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ST. MARY’S UNVERSITY STUDENTS PRODUCE WWI DOCUMENTARIES

St Marys logo

St. Mary’s University students in San Antonio are producing a variety of short videos on Texas during the Great War. As part of the university’s Public History program, Dr. Teresa Van Hoy’s students have created “microdocumentaries,” each 5-8 minutes in length on various subjects including Texas WWI training camps, San Antonio during WWI, and the persecution of German-Americans during the war period. One student film is narrated in French and documents the role of the 36th Infantry Division, an American division that fought in the Meuse Argonne offensive attached to the French Fifth Army. These videos have received official endorsement by the National Commission and bear the WWICC logo. For more information on Public History at St. Mary’s, please contact the History Department, 210 436-3704 or Dr. Van Hoy, tvanhoy@stmarytx.edu. Click through to read the full story and access the hyperlinks to these videos.

 

SAN ANTONIAN AMONG LAFAYETTE ESCADRILLE VOLUNTEERS

ClydeBalsley_02

H. Clyde Balsley was among the American volunteers who joined the Lafayette Escadrille. Authorized by the French, the Escadrille Américaine (Escadrille N.124) was deployed as an operational flying squadron on April 20, 1916 in Luxeuil-les-Bains, France. On June 18, 1916 Balsley would have the distinction of being the first American flyer to be shot down in World War I.

After leaving his job working in his Mother’s bakery in San Antonio, Balsley travelled to France and originally served as a volunteer ambulance driver. He captured his initial enthusiasm about serving in his diary:

     “Many strange thoughts have been coming in my head all day. … How strange it was for me to be there. I, who a little more than a year ago never even dreamed of France. I was in a lecture room full of officers and soldiers participating in this war and I was one of them. That is the wonderful part of it, that I should be there as one of France’s soldiers.” (San Diego Air & Space Museum Blog http://sandiegoairandspace.tumblr.com/, accessed 4/14/16)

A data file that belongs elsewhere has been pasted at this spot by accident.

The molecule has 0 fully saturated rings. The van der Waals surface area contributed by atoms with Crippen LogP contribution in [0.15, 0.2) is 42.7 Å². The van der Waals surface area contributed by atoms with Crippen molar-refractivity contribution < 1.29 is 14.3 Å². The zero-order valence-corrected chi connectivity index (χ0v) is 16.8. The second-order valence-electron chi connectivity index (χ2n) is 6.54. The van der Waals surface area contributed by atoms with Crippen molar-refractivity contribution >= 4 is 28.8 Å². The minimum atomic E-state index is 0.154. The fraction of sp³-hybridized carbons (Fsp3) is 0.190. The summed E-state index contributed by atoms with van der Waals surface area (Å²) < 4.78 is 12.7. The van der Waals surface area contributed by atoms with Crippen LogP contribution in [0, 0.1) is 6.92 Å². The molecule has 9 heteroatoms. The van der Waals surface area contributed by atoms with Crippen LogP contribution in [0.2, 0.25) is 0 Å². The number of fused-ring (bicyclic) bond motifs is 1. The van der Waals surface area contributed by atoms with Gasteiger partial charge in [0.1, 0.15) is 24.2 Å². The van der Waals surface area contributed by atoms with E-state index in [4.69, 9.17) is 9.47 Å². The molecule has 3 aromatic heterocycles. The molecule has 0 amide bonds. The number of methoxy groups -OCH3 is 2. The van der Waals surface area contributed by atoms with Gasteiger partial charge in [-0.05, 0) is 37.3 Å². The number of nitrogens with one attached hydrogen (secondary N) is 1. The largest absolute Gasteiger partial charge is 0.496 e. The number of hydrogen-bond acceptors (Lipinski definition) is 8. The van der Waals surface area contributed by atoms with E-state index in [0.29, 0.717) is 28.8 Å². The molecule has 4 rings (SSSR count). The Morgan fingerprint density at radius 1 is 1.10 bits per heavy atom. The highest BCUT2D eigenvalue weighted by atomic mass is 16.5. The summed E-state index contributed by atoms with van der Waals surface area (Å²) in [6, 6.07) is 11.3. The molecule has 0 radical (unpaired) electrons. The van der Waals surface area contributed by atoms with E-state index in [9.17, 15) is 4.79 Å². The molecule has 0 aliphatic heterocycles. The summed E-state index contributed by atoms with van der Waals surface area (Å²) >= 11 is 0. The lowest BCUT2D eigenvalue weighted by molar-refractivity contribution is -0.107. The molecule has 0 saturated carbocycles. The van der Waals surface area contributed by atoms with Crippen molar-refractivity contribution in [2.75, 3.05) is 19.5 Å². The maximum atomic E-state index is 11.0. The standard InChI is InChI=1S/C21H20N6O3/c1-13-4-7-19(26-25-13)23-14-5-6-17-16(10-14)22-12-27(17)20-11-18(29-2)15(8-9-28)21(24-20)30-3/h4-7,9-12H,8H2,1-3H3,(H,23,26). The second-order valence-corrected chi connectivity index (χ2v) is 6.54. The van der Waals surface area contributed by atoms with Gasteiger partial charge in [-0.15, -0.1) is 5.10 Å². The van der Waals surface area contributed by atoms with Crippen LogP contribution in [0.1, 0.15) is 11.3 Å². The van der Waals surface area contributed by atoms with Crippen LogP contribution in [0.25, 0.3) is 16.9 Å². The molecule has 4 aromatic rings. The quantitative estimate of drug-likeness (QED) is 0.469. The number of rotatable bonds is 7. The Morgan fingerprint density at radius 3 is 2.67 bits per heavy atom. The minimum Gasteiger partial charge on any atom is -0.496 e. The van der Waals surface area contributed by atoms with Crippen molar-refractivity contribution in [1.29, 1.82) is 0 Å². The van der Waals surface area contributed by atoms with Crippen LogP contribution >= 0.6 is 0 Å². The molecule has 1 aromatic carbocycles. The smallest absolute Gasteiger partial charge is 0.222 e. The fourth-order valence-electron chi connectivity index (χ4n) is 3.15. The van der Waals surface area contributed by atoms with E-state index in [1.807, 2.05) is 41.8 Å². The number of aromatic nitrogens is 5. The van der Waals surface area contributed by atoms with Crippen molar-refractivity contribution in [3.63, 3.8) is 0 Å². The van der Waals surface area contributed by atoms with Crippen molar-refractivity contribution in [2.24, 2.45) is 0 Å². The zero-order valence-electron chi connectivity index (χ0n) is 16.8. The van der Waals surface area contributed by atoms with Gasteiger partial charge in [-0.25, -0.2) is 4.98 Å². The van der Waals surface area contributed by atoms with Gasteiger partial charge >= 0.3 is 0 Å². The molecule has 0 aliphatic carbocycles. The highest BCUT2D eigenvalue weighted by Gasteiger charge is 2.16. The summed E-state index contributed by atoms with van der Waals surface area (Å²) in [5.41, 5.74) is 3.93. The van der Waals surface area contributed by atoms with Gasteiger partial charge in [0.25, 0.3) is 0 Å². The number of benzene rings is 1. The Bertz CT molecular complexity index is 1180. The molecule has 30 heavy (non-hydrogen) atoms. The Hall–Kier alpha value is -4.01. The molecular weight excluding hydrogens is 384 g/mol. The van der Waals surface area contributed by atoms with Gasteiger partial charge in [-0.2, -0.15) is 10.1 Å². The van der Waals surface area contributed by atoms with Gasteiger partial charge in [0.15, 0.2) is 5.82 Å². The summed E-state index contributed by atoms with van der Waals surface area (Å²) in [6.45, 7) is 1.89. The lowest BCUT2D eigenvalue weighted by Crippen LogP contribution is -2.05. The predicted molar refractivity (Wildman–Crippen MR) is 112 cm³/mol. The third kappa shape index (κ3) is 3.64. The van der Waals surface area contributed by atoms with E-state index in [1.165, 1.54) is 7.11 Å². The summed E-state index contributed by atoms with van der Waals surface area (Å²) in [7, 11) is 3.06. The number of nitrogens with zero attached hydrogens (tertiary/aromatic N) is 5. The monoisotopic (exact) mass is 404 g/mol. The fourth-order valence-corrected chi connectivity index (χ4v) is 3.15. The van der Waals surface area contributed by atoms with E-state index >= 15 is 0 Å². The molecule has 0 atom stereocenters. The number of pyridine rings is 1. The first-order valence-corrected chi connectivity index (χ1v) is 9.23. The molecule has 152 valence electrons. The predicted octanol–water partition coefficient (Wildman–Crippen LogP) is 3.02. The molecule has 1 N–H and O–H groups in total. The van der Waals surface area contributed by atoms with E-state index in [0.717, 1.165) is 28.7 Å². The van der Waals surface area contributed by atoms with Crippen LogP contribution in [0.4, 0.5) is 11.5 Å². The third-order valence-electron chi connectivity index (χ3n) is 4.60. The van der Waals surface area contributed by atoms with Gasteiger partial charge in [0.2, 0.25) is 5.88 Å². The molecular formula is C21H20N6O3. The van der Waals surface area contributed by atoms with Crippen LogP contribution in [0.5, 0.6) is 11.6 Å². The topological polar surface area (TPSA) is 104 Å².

Balsley’s initial training was typical of young pilots in the war. He received flight orientation and had flown practice missions behind the front. On June 18, ..

RENOVATION OF HISTORIC WWI HANGAR BEGINS

John "Mac" McCarthy, Vce President of Facilities & Infrastructure for Brooks City Base, speaks at the renovation ceremony March 29, 2016

Brooks City Base in San Antonio started construction on a $2.8 million rehabilitation and restoration project of the historic Hangar 9 building here on March 29, 2016. The building is the oldest wooden aircraft hangar of is kind still standing. Hangar 9 is a San Antonio Historic Landmark, listed in the Texas State Historical Survey, the National Register of Historic Places, and is a National Historic Landmark. 

Brooks Field, named for Sidney j. Brooks, Jr. – the first San Antonio native to die in a WWI aviation-related accident – was a WWI training airfield established in 1917. The base later became Brooks Air Force Base and was ultimately returned to the San Antonio community as Brooks City Base as part of the base closer and realignment program in 2012.

A ceremony marking the start of the renovation work was held outside the hangar. Dignitaries attending included officials from Brooks City Base, the City of San Antonio, The National Park Service, and the Texas Historical Commission. Work is scheduled to be completed by late 2016 or early 2017. Hangar 9 will serve as a venue for business and public gatherings.

 

FORT CLARK IN THE GREAT WAR

Sgt Mac Letters

By William F. Haenn

December 1916 saw the very last submission of the “Post Return”, a monthly report of vital statistics submitted by every post, camp and station in the U.S. Army for over 110 years. Historians have been frustrated ever since to find any single source which duplicates the essential data found in the post returns. It takes considerable digging, patience, and an element of luck in order to pick-up the story of Fort Clark after 1916.